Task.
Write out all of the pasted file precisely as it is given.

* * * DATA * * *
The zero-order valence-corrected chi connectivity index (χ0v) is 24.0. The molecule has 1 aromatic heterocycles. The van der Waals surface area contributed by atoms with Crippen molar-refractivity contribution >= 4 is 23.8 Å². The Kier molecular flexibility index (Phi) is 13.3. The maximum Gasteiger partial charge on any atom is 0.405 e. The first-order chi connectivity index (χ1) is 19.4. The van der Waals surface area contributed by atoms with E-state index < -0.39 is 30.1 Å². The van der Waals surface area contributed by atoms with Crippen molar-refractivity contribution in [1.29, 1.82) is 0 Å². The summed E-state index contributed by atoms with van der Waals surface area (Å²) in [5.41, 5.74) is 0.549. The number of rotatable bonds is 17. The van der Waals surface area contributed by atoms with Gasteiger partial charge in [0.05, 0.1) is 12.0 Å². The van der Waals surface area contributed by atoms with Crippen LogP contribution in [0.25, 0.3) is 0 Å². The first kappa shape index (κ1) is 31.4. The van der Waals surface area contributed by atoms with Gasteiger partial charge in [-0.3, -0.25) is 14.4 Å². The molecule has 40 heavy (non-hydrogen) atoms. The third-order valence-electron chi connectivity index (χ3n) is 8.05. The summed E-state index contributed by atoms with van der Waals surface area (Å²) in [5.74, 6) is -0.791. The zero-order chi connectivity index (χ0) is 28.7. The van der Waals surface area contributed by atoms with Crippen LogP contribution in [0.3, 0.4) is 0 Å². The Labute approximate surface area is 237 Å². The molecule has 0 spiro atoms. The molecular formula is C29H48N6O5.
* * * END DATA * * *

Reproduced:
The zero-order valence-corrected chi connectivity index (χ0v) is 24.0. The molecule has 1 aromatic heterocycles. The van der Waals surface area contributed by atoms with Crippen molar-refractivity contribution >= 4 is 23.8 Å². The Kier molecular flexibility index (Phi) is 13.3. The maximum Gasteiger partial charge on any atom is 0.405 e. The first-order chi connectivity index (χ1) is 19.4. The van der Waals surface area contributed by atoms with E-state index < -0.39 is 30.1 Å². The van der Waals surface area contributed by atoms with Crippen molar-refractivity contribution in [1.29, 1.82) is 0 Å². The summed E-state index contributed by atoms with van der Waals surface area (Å²) in [5.41, 5.74) is 0.549. The number of rotatable bonds is 17. The van der Waals surface area contributed by atoms with Gasteiger partial charge in [0.05, 0.1) is 12.0 Å². The van der Waals surface area contributed by atoms with Crippen LogP contribution in [0.25, 0.3) is 0 Å². The first kappa shape index (κ1) is 31.4. The van der Waals surface area contributed by atoms with Gasteiger partial charge in [-0.3, -0.25) is 14.4 Å². The molecule has 40 heavy (non-hydrogen) atoms. The third-order valence-electron chi connectivity index (χ3n) is 8.05. The summed E-state index contributed by atoms with van der Waals surface area (Å²) in [5.74, 6) is -0.791. The zero-order chi connectivity index (χ0) is 28.7. The van der Waals surface area contributed by atoms with Crippen LogP contribution in [0.3, 0.4) is 0 Å². The Labute approximate surface area is 237 Å². The molecule has 0 spiro atoms. The molecular formula is C29H48N6O5.